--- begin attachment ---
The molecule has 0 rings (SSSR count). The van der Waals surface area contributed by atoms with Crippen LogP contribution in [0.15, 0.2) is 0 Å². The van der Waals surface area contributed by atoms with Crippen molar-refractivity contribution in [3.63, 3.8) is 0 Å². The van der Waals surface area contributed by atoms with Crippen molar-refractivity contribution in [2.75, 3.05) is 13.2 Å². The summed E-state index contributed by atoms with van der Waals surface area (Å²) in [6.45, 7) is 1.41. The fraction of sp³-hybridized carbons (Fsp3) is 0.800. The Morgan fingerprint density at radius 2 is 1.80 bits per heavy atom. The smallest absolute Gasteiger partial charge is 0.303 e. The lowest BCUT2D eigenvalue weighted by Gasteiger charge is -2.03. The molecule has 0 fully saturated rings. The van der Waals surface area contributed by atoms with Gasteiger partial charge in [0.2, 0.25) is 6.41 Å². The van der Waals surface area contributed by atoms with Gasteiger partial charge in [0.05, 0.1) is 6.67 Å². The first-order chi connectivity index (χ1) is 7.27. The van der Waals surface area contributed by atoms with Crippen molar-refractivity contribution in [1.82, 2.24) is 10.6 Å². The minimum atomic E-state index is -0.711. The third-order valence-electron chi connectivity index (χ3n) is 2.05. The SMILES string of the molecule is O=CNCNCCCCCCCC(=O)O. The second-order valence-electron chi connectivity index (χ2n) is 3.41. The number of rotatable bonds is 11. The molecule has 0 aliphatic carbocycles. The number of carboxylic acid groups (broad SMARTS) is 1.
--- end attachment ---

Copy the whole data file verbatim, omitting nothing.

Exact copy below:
The molecule has 0 rings (SSSR count). The van der Waals surface area contributed by atoms with Crippen LogP contribution in [0.15, 0.2) is 0 Å². The van der Waals surface area contributed by atoms with Crippen molar-refractivity contribution in [3.63, 3.8) is 0 Å². The van der Waals surface area contributed by atoms with Crippen molar-refractivity contribution in [2.75, 3.05) is 13.2 Å². The summed E-state index contributed by atoms with van der Waals surface area (Å²) in [6.45, 7) is 1.41. The fraction of sp³-hybridized carbons (Fsp3) is 0.800. The Morgan fingerprint density at radius 2 is 1.80 bits per heavy atom. The smallest absolute Gasteiger partial charge is 0.303 e. The lowest BCUT2D eigenvalue weighted by Gasteiger charge is -2.03. The molecule has 0 fully saturated rings. The van der Waals surface area contributed by atoms with Gasteiger partial charge in [0.2, 0.25) is 6.41 Å². The van der Waals surface area contributed by atoms with Gasteiger partial charge in [0.05, 0.1) is 6.67 Å². The first-order chi connectivity index (χ1) is 7.27. The van der Waals surface area contributed by atoms with Crippen molar-refractivity contribution in [1.82, 2.24) is 10.6 Å². The minimum atomic E-state index is -0.711. The third-order valence-electron chi connectivity index (χ3n) is 2.05. The SMILES string of the molecule is O=CNCNCCCCCCCC(=O)O. The second-order valence-electron chi connectivity index (χ2n) is 3.41. The number of rotatable bonds is 11. The molecule has 0 aliphatic carbocycles. The number of carboxylic acid groups (broad SMARTS) is 1.